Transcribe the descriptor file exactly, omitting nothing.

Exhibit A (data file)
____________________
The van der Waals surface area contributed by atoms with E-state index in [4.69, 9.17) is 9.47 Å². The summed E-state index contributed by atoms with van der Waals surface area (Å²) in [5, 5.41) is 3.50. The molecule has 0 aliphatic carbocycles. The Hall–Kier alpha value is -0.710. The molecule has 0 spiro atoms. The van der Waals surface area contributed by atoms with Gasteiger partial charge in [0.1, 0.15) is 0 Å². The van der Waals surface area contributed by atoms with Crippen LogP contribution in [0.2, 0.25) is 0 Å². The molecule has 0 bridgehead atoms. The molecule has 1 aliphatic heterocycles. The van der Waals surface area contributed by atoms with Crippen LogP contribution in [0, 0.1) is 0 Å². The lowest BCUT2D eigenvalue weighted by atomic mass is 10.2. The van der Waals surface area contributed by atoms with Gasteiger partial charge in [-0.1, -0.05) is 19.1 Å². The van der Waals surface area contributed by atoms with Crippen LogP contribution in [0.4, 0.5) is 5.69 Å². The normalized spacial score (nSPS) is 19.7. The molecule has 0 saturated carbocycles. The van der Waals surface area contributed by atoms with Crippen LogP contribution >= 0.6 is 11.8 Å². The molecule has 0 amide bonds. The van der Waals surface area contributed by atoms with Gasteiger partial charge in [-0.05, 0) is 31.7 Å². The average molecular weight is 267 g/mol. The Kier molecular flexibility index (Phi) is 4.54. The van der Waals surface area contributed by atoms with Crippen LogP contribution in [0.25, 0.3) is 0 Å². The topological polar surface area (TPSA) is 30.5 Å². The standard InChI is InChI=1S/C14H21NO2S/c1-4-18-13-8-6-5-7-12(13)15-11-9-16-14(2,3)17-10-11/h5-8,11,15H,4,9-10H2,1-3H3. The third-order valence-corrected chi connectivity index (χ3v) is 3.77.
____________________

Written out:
The van der Waals surface area contributed by atoms with E-state index in [4.69, 9.17) is 9.47 Å². The summed E-state index contributed by atoms with van der Waals surface area (Å²) in [5, 5.41) is 3.50. The molecule has 0 aliphatic carbocycles. The Hall–Kier alpha value is -0.710. The molecule has 0 spiro atoms. The van der Waals surface area contributed by atoms with Gasteiger partial charge in [0.1, 0.15) is 0 Å². The van der Waals surface area contributed by atoms with Crippen LogP contribution in [0.2, 0.25) is 0 Å². The molecule has 0 bridgehead atoms. The molecule has 1 aliphatic heterocycles. The van der Waals surface area contributed by atoms with Crippen LogP contribution in [0, 0.1) is 0 Å². The lowest BCUT2D eigenvalue weighted by atomic mass is 10.2. The van der Waals surface area contributed by atoms with Gasteiger partial charge in [-0.1, -0.05) is 19.1 Å². The van der Waals surface area contributed by atoms with Crippen LogP contribution in [0.4, 0.5) is 5.69 Å². The normalized spacial score (nSPS) is 19.7. The molecule has 0 saturated carbocycles. The van der Waals surface area contributed by atoms with Crippen LogP contribution >= 0.6 is 11.8 Å². The molecule has 0 amide bonds. The van der Waals surface area contributed by atoms with Gasteiger partial charge in [-0.05, 0) is 31.7 Å². The average molecular weight is 267 g/mol. The Kier molecular flexibility index (Phi) is 4.54. The van der Waals surface area contributed by atoms with Crippen LogP contribution in [0.25, 0.3) is 0 Å². The topological polar surface area (TPSA) is 30.5 Å². The standard InChI is InChI=1S/C14H21NO2S/c1-4-18-13-8-6-5-7-12(13)15-11-9-16-14(2,3)17-10-11/h5-8,11,15H,4,9-10H2,1-3H3. The third-order valence-corrected chi connectivity index (χ3v) is 3.77.